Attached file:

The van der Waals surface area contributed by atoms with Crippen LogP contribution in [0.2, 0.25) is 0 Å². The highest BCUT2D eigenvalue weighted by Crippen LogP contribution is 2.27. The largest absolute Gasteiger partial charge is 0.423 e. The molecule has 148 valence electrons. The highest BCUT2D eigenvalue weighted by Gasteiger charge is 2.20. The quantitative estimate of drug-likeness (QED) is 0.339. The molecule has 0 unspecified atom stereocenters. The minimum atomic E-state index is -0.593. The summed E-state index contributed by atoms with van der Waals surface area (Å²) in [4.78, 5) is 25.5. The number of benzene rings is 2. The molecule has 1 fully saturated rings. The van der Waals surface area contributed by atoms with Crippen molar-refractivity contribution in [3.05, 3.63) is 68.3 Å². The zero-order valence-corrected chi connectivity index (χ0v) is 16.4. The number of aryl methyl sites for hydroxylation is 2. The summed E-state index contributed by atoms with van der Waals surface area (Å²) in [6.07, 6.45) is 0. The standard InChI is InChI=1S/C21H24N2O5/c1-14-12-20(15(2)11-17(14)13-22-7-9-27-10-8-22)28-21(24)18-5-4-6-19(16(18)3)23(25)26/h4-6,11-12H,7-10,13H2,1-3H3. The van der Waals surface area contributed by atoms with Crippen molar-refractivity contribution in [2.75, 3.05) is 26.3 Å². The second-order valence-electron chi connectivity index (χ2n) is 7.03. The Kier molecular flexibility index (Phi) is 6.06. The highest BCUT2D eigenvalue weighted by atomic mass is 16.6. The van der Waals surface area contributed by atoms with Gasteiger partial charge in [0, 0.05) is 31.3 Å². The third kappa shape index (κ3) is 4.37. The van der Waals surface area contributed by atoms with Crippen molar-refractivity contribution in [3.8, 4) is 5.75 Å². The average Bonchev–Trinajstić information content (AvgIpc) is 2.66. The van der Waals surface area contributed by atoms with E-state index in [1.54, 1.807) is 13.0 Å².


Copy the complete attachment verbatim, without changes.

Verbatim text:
The van der Waals surface area contributed by atoms with Crippen LogP contribution in [0.2, 0.25) is 0 Å². The highest BCUT2D eigenvalue weighted by Crippen LogP contribution is 2.27. The largest absolute Gasteiger partial charge is 0.423 e. The molecule has 148 valence electrons. The highest BCUT2D eigenvalue weighted by Gasteiger charge is 2.20. The quantitative estimate of drug-likeness (QED) is 0.339. The molecule has 0 unspecified atom stereocenters. The minimum atomic E-state index is -0.593. The summed E-state index contributed by atoms with van der Waals surface area (Å²) in [4.78, 5) is 25.5. The number of benzene rings is 2. The molecule has 1 fully saturated rings. The van der Waals surface area contributed by atoms with Crippen molar-refractivity contribution in [3.05, 3.63) is 68.3 Å². The zero-order valence-corrected chi connectivity index (χ0v) is 16.4. The number of aryl methyl sites for hydroxylation is 2. The summed E-state index contributed by atoms with van der Waals surface area (Å²) in [6.07, 6.45) is 0. The standard InChI is InChI=1S/C21H24N2O5/c1-14-12-20(15(2)11-17(14)13-22-7-9-27-10-8-22)28-21(24)18-5-4-6-19(16(18)3)23(25)26/h4-6,11-12H,7-10,13H2,1-3H3. The van der Waals surface area contributed by atoms with Crippen molar-refractivity contribution in [2.75, 3.05) is 26.3 Å². The second-order valence-electron chi connectivity index (χ2n) is 7.03. The Kier molecular flexibility index (Phi) is 6.06. The highest BCUT2D eigenvalue weighted by atomic mass is 16.6. The van der Waals surface area contributed by atoms with Gasteiger partial charge in [0, 0.05) is 31.3 Å². The third kappa shape index (κ3) is 4.37. The van der Waals surface area contributed by atoms with Crippen molar-refractivity contribution in [3.8, 4) is 5.75 Å². The average Bonchev–Trinajstić information content (AvgIpc) is 2.66. The van der Waals surface area contributed by atoms with E-state index in [1.54, 1.807) is 13.0 Å².